'This is my camera': French illustrator-sculptor Jacques Servières makes presentation of his Kolkata sketches
Jacques Servières is on a month-long residency programme Alliance Française du Bengale in Kolkata
“This is my camera,” says French artist and illustrator, Jacques Servières, who recently gave a presentation of his sketches, from Kolkata, called Jacques Servières in the City of Joy, at the Alliance Française du Bengale.
The artist and sculptor, who is known for creating the open air sculpture garden on the banks of the river Marne since 1987, braved freezing temperatures to create the limestone sculptures, at the age of 30. His sculptures have soft round edges and capture various scenes from daily life, in huge structures. They depict quiet moments between human beings or animals, or a scene observed in daily life. “You have to love the stone to make a sculpture,” he says. “It is complicated to find a form- but when you do, with time you simplify your own work,” he adds.
Later he switched to sketching and painting. But his work does not deal with too much detailing. Instead, he captures light and shade in his sketches- whether they are about the Victoria Memorial Hall in Kolkata, a library in Chandernagore, Tagore House or the Howrah Bridge. Armed with a folding chair, a black pen and a sketch notebook- he walks through lanes and by lanes of each city he visits and translates into sketches, within an hour or a half, scenes from day-to-day life or simply just a fleeting moment of time during the day.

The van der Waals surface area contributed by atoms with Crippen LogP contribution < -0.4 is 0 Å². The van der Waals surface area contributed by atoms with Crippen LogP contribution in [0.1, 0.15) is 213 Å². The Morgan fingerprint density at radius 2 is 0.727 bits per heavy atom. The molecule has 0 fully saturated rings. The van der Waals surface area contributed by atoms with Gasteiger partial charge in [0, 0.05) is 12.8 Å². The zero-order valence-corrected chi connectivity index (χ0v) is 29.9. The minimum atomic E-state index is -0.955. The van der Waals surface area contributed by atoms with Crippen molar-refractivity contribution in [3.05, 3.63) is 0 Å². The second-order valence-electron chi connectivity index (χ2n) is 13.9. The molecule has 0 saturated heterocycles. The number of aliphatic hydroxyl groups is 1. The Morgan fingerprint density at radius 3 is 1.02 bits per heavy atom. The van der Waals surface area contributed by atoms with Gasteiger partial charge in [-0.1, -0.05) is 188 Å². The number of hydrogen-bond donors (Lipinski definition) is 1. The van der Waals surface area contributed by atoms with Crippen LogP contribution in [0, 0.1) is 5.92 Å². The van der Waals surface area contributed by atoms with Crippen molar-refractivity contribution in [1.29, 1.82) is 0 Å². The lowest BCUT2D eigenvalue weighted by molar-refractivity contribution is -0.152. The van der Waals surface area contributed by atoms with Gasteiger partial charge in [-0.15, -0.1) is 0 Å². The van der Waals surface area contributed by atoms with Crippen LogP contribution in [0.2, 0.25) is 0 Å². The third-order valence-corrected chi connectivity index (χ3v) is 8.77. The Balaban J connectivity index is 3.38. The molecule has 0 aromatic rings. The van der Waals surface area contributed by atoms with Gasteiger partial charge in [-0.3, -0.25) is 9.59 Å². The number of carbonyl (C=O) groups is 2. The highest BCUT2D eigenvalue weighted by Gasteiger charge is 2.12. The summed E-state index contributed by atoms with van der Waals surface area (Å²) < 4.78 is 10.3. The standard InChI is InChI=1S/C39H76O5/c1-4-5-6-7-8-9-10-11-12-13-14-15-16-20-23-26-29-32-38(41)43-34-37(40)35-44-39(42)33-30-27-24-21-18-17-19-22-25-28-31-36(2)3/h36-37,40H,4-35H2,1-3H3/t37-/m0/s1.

Jacques travels far and wide for his work, whether it is South America, Nepal, El Salvador or Honduras. It is the cultural surprise, which makes him want to sketch each and everything he finds in a new country, although he doesn’t know the specific names of places in the city- the prospect of sketching faces of people, excites him and makes him explore a new city differently- without a digital camera. “I try to make a general view, not a portrait,” says the artist, who taught play therapy in Public Psychology Centre for kids, France before retirement. “At first I try to find the big lines and then the light and the shadow,” he adds.
Even his paintings in oil colours, show a play between light and shadow with colours that blur and merge at the edges, without sharp outlines- whether it is blooming lavender tree in Corsica or trees found around the Mediterranean sea with red branches and green leaves. “Painting is between sculpture and sketching, and a very corporeal thing. You have to mix the colours and work around the right combination. I don’t use too many colours. I have just six tubes,” he says.
“I try to work from the feeling I have inside; it is not coming from the brain. Before I start the work, I need to know what the scene from outside is, so that I can drive your view inside the work,” he adds. Andre Derain, Albert Marquet and Nicola de Stael are some of the artists he admires, including others from the beginning of the 20thcentury.